The U.S. Senate has scheduled a vote this week on the nomination of Judge Neil M. Gorsuch, President Trump’s nominee for Associate Justice of the U.S. Supreme Court, but the National Bar Association, the nation’s largest organization of black attorneys, judges and law students, has urged the Senate to vote against his confirmation.
The NBA Judicial Selection Committee reached its judgment after reviewing Gorsuch’s decisions, writings and speeches, a process which committee members found challenging because Gorsuch has written over 800 opinions and participated in more than 2,750 decisions.
The Senate Judiciary Committee is scheduled to vote on Gorsuch’s nomination Monday before sending it to the full Senate sometime later this week, where it may face a Democratic filibuster.
The NBA opposes Gorsuch’s nomination because of his lack of fairness in matters related to criminal charges, discrimination, worker’s rights and women’s health cases.
“Notwithstanding Judge Gorsuch’s professional credentials, his judicial philosophy and jurisprudence evidences an extreme, rigid, conservative judicial philosophy with an express disdain for the use of the courts to redress discrimination,” wrote Kevin Judd, NBA’s president. “The NBA recommends strongly that the United States Senate vote against confirmation of Judge Neil M. Gorsuch to the United States Supreme Court.”
Gorsuch, 49, is a judge on the U.S. Circuit Court of Appeals for the Tenth Circuit. If confirmed, he would replace Associate Justice Antonin Gregory Scalia, who died in February 2016.
The NBA charged that Gorsuch was not forthcoming during Senate hearings when questioned about his duties while working as a principal deputy associate attorney general at the U.S. Justice Department from 2005 to July 2006, when he was confirmed to the Tenth Circuit.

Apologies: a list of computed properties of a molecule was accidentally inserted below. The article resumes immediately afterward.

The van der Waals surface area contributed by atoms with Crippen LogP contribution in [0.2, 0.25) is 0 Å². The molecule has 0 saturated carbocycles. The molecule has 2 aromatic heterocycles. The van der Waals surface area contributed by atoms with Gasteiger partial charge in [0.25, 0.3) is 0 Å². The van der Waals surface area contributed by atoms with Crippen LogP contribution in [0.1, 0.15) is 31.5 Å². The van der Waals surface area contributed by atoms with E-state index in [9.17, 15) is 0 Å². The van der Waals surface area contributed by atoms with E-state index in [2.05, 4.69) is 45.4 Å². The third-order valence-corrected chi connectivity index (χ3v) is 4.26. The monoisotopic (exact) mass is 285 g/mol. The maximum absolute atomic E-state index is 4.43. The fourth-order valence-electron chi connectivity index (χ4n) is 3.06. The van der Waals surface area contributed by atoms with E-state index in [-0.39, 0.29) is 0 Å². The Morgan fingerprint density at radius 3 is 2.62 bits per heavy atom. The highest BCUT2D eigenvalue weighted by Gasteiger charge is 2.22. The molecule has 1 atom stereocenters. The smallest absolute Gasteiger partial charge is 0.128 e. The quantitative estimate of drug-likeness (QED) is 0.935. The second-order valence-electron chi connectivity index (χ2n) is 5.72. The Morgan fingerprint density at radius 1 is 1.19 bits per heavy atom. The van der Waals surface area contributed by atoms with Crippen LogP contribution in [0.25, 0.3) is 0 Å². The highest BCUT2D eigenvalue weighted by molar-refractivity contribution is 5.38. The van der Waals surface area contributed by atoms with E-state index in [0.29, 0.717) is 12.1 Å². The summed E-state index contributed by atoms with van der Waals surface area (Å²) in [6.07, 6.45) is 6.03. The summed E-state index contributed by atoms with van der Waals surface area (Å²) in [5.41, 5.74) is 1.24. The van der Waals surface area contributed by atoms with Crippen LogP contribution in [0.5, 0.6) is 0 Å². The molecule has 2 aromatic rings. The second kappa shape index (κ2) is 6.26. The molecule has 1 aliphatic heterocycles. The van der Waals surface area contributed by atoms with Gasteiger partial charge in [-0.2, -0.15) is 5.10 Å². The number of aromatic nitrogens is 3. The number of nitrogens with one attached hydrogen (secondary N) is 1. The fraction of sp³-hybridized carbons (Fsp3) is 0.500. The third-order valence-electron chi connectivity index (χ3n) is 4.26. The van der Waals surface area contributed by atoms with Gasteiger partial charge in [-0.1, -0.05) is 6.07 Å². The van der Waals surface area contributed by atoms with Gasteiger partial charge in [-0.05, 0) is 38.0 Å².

“This omission of details is extraordinarily significant, because during this period of his employment the Justice Department was found to have improperly engaged in politicized attorney hiring, i. e., based on the human litmus test of the applicant’s anti-civil rights background and perspectives,” the NBA wrote in a letter to Sen. Charles Grassley, the Republican chairman of the Senate Judiciary Committee, and Sen. Dianne Feinstein, the committee’s ranking Democratic member.
The NBA also noted that it is exceedingly troubled by Gorsuch’s decisions, writings and speeches that are biased in favor of powerful corporate interests and unapologetically biased against workers and victims of civil and human rights.
Democrats have vowed to filibuster— not cut off debate on Gorsuch’s nomination—to block his confirmation to the Supreme Court.
Democrats need 41 votes in favor of a filibuster. So far, 36 Democratic senators have said they will support the filibuster. Three Democratic senators oppose it.
In order to end the filibuster, Senate Republicans need 60 votes. Eight Democrats would have to side with Republicans to break the filibuster. Republicans have a 52 t0 48 advantage in the Senate.
Republicans can also change the rules, known as the nuclear option, and confirm Gorsuch’s nomination with 51 votes, a simple majority.
Gorsuch’s nomination has sparked anger among Democrats and some view the filibuster as a chance to pay back Republicans for snubbing President Obama’s nominee.
Senate Republicans, led by Mitch McConnell, the Majority Leader, refused to hold a hearing for Judge Merrick Garland, President Obama’s nominee to the U.S. Supreme Court to replace Scalia.